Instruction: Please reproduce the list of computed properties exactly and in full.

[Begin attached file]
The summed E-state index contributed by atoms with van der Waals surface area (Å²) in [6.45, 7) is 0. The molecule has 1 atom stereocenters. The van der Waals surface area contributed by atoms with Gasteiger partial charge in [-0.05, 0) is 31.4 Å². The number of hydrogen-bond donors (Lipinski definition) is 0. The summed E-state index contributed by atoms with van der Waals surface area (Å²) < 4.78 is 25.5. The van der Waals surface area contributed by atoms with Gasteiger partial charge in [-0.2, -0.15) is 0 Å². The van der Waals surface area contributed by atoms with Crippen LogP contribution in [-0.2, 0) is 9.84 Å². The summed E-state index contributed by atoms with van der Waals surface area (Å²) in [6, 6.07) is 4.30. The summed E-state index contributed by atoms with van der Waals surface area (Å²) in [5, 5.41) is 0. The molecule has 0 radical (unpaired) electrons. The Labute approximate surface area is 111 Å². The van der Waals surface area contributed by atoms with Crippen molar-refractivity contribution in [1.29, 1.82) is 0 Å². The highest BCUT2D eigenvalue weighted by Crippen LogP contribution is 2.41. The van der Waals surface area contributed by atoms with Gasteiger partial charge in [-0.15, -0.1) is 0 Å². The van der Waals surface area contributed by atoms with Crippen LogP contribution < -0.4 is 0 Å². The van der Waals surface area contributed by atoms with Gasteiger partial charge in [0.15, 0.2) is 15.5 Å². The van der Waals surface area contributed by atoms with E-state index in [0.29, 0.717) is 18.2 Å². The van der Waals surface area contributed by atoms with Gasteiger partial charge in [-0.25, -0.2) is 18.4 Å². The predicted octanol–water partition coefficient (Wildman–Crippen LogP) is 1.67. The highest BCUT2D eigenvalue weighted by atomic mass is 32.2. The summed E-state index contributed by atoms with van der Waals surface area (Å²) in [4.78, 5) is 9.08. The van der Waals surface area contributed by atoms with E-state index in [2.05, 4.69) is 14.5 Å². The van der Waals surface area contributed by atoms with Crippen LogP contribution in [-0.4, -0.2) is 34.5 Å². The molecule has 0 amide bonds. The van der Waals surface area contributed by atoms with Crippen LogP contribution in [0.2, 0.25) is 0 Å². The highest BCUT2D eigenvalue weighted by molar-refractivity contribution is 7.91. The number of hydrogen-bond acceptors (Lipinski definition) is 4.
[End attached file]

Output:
The summed E-state index contributed by atoms with van der Waals surface area (Å²) in [6.45, 7) is 0. The molecule has 1 atom stereocenters. The van der Waals surface area contributed by atoms with Gasteiger partial charge in [-0.05, 0) is 31.4 Å². The number of hydrogen-bond donors (Lipinski definition) is 0. The summed E-state index contributed by atoms with van der Waals surface area (Å²) < 4.78 is 25.5. The van der Waals surface area contributed by atoms with Gasteiger partial charge in [-0.2, -0.15) is 0 Å². The van der Waals surface area contributed by atoms with Crippen LogP contribution in [-0.2, 0) is 9.84 Å². The summed E-state index contributed by atoms with van der Waals surface area (Å²) in [6, 6.07) is 4.30. The summed E-state index contributed by atoms with van der Waals surface area (Å²) in [5, 5.41) is 0. The molecule has 0 radical (unpaired) electrons. The Labute approximate surface area is 111 Å². The van der Waals surface area contributed by atoms with Crippen molar-refractivity contribution in [1.29, 1.82) is 0 Å². The highest BCUT2D eigenvalue weighted by Crippen LogP contribution is 2.41. The van der Waals surface area contributed by atoms with Gasteiger partial charge in [-0.15, -0.1) is 0 Å². The van der Waals surface area contributed by atoms with Crippen LogP contribution < -0.4 is 0 Å². The van der Waals surface area contributed by atoms with Gasteiger partial charge in [0.15, 0.2) is 15.5 Å². The van der Waals surface area contributed by atoms with E-state index in [0.29, 0.717) is 18.2 Å². The van der Waals surface area contributed by atoms with Gasteiger partial charge in [-0.25, -0.2) is 18.4 Å². The predicted octanol–water partition coefficient (Wildman–Crippen LogP) is 1.67. The highest BCUT2D eigenvalue weighted by atomic mass is 32.2. The summed E-state index contributed by atoms with van der Waals surface area (Å²) in [4.78, 5) is 9.08. The van der Waals surface area contributed by atoms with E-state index in [2.05, 4.69) is 14.5 Å². The van der Waals surface area contributed by atoms with Crippen LogP contribution in [-0.4, -0.2) is 34.5 Å². The molecule has 0 amide bonds. The van der Waals surface area contributed by atoms with Crippen LogP contribution in [0.2, 0.25) is 0 Å². The highest BCUT2D eigenvalue weighted by molar-refractivity contribution is 7.91. The number of hydrogen-bond acceptors (Lipinski definition) is 4.